Bright Spot: Los Angeles, CA | Family Re-connection Services

September 26, 2019

Provide support for young people who wish to reconnect with family or other trusted adults.

Check out this bright spot if:

  • You serve youth who are interested in strengthening relationships with supportive adults/family members
  • You want to try it!


The Los Angeles LGBT Center has a 50 year history of working with LGBT people, including 10 years working with LGBTQ+ youth and young adults involved in the foster care system and other systems of care. Over the years, The Center has provided housing interventions (e.g. transitional housing, rapid re-housing) and services to youth. Staff work with approximately 1500 LGBTQ+ young people per year, many of whom are disconnected from their families. 

Connect L.A. is a family re-connection pilot project that assists young people with building and strengthening supportive relationships with biological or non-biological family.

Rather than using family re-connection only as a diversion-type housing intervention, The Center utilizes family re-connection as a tool for increasing well being and permanent community connections. Connect L.A. is a youth-centered intervention that utilizes a trauma-informed, housing first and harm-reduction approach.  Connect L.A.’s family re-connection services are provided in addition to other services and housing interventions for which a youth may be eligible.

Target population

  • Youth and young people who are experiencing homelessness or at imminent risk of homelessness
  • Transition Age Youth (18-24) exiting foster care or the juvenile justice system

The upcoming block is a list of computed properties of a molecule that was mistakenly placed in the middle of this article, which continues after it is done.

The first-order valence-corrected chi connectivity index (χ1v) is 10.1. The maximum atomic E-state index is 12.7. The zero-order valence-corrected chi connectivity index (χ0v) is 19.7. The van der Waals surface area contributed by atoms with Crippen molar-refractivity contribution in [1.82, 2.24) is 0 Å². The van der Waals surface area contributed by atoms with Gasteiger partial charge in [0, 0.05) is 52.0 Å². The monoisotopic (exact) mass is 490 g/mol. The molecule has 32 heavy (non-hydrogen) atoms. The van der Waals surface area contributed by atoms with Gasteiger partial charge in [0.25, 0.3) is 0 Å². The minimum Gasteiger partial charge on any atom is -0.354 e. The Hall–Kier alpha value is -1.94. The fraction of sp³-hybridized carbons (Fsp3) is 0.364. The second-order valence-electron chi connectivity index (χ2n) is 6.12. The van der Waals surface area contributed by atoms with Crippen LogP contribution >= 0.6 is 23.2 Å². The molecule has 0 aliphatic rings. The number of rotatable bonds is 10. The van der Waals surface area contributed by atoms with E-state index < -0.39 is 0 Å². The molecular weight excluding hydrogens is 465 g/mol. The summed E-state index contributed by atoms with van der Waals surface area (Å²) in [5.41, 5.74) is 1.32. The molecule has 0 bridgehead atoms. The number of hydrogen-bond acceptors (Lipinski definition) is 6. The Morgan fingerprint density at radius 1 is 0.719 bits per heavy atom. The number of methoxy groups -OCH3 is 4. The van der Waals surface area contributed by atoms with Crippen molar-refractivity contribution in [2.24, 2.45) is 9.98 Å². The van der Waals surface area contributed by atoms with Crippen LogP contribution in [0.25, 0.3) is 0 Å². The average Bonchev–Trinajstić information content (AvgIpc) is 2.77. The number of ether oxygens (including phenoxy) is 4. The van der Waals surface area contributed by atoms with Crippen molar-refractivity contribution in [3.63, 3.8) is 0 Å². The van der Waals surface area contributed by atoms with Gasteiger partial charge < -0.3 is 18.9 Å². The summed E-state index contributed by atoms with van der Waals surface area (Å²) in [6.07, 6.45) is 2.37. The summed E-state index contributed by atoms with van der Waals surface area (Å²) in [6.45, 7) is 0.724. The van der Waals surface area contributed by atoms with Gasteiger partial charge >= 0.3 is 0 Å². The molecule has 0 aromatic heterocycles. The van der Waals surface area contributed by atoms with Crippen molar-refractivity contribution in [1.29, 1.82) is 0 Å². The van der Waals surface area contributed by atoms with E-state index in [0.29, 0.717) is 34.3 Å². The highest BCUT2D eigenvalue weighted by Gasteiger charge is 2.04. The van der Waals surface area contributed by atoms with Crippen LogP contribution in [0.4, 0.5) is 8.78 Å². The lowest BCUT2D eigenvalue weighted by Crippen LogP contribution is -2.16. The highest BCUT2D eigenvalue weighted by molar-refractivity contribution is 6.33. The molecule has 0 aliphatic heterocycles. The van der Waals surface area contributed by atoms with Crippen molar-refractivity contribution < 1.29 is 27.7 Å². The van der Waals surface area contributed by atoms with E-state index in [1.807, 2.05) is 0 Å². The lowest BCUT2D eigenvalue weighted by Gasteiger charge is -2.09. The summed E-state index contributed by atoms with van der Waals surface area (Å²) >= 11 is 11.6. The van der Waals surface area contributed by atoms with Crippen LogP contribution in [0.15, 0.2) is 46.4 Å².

• Youth and young adults who desire to reconnect or strengthen their relationships with family, which can include biological, extended, and non-biological relationships (family is defined by the young person)

Project philosophy

Under the Connect L.A. model, which began operation in April 2018, family re-connection is implemented as an early intervention and/or an ongoing service that accompanies the other services and interventions a young person receives, as opposed to a triaging or diversion tool. The project isn’t a travel assistance program, but instead is a tailored set of therapeutic interventions designed to address the practical and immediate challenges that hinder the youth from returning home or connecting with supportive adults. The project’s ultimate goal is to reduce the amount of time a young person experiences homelessness by connecting them back with family members or other supportive adults, or linking them to community resources that enable them to achieve housing stability with increased family support.